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EU's Rehn turns deficit screw on Spanish regions

18 April 2012, 17:00 CET
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(STRASBOURG) - Top EU finance official Olli Rehn urged Spain on Wednesday to rein in spending by the country's autonomous regions that he said were responsible for major fiscal slippage.

Rehn said a 2.5-percent slide from the deficit target previously agreed with the European Union for 2011 was equivalent to a 25-billion-euro ($33-billion) budget shortfall, and that "this slippage came mainly from the regional governments."

"It is essential that Spain will as part of its reform efforts concretely ensure better sustainability of public finances of the autonomous regions," Rehn told the European Parliament during a debate on the eurozone economy.

"I have recommended to the Spanish government that they would already start applying (the) new fiscal sustainability law on the autonomous regions without any delay, because that is clearly an area that creates uncertainty and reduces the credibility of the public finances in Spain," he said.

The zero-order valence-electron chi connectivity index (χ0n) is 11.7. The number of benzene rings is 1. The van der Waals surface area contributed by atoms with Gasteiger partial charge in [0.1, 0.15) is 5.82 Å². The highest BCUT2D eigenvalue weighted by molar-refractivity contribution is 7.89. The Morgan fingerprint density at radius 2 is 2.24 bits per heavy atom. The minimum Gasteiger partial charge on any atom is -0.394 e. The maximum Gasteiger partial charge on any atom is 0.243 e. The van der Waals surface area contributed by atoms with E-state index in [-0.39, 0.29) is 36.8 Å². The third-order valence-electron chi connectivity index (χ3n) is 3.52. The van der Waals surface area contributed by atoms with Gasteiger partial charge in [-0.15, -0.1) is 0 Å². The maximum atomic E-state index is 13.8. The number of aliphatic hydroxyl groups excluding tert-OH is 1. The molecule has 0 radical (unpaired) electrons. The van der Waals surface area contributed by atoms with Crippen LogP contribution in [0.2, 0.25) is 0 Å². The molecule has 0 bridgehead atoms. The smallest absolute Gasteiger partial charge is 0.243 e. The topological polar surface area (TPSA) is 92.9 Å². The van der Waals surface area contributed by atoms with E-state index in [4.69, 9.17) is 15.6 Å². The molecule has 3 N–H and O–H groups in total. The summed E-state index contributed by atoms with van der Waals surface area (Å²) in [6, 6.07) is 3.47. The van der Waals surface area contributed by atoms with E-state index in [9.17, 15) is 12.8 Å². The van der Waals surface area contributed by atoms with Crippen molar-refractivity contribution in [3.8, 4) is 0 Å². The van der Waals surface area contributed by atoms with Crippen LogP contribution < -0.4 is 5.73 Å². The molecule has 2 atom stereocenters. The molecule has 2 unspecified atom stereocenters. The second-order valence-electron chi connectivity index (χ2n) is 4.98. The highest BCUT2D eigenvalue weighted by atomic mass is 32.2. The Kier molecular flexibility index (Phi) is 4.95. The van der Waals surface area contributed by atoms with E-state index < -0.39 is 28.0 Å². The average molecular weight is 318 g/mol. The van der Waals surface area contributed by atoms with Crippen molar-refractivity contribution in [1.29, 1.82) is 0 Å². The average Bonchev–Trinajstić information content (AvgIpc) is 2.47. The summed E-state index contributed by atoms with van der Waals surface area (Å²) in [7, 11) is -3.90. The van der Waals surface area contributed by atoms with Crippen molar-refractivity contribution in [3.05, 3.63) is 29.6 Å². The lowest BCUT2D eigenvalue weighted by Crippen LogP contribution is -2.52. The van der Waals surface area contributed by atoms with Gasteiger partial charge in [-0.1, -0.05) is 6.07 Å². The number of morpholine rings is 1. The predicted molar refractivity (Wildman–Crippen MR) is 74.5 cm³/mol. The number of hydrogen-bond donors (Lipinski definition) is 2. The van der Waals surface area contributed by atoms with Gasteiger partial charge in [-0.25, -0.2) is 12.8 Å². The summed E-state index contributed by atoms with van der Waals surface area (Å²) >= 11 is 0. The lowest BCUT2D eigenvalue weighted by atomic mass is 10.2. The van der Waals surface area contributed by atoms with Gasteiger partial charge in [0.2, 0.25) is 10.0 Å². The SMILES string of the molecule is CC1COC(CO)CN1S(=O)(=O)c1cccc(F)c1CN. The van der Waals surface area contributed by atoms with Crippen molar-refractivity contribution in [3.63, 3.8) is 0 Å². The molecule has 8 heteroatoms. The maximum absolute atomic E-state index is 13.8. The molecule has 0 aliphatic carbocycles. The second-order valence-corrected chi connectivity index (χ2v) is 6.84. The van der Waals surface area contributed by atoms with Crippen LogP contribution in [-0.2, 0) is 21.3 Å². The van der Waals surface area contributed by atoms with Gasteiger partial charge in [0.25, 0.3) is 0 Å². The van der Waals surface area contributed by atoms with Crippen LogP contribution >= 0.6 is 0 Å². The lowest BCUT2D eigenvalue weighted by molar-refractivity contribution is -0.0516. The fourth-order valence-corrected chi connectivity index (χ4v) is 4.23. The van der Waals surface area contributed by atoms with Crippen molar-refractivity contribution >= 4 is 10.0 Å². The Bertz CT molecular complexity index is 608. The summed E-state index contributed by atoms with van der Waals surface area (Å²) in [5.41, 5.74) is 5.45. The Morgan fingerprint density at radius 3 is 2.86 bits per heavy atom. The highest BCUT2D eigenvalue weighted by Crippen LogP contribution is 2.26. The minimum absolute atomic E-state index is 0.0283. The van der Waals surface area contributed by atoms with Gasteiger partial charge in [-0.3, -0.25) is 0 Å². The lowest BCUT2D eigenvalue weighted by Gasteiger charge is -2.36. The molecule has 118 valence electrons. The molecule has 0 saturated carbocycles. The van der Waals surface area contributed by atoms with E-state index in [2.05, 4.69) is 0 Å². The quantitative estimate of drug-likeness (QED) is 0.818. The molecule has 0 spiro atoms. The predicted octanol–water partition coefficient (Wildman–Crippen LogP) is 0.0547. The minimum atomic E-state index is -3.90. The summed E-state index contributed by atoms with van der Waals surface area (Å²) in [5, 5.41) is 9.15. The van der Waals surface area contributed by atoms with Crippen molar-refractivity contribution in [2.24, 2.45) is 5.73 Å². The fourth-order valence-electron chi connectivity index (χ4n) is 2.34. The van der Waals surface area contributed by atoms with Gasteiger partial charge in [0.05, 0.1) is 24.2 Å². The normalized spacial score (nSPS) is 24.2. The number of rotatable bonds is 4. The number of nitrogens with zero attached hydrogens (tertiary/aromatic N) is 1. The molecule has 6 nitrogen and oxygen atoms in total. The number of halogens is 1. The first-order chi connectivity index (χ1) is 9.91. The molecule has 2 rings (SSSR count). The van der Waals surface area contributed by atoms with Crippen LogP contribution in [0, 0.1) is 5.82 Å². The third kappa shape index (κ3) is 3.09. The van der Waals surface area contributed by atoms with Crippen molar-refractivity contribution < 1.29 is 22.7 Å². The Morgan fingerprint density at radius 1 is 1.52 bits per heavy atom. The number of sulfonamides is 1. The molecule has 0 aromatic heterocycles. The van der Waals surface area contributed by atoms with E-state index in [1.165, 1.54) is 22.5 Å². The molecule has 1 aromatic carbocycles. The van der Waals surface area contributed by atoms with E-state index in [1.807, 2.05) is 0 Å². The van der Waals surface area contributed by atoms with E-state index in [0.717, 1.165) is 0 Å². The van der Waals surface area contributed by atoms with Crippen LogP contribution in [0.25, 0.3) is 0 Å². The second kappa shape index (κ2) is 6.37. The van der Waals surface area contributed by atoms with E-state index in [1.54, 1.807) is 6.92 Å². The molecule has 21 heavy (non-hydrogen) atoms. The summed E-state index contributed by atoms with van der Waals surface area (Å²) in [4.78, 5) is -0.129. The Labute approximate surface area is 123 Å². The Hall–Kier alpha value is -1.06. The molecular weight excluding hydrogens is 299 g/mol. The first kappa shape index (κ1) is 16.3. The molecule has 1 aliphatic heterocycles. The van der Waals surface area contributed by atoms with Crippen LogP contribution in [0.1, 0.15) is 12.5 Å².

Rehn was referring to a draft budget law intended to toughen oversight of the semi-independent territories after 2020 which it is hoped will be voted through by lawmakers before the end of June.

Spain's 17 "autonomias" are this year under pressure to bring their collective public deficit down from 2.94 percent of gross domestic product to 1.5 percent of output.

A government source has said precise figures are due to be presented by May, and that if these do not fit nation-wide targets, Madrid will impose its own decisions.

Some of the self-governing territories that make up the Spanish kingdom are pushing for full fiscal autonomy and have considerable independence movements.

Rehn's European Commission expects Spain -- under recent EU law-changes -- to deliver detailed spending plans for 2012 for vetting by peers before April is out.

Euro currency partners gave Madrid leeway to stretch its prior deficit target for 2012 to 5.3 percent, acknowledging what Rehn said were "formidable" local challenges "following the bursting of the credit boom and the real estate bubble."


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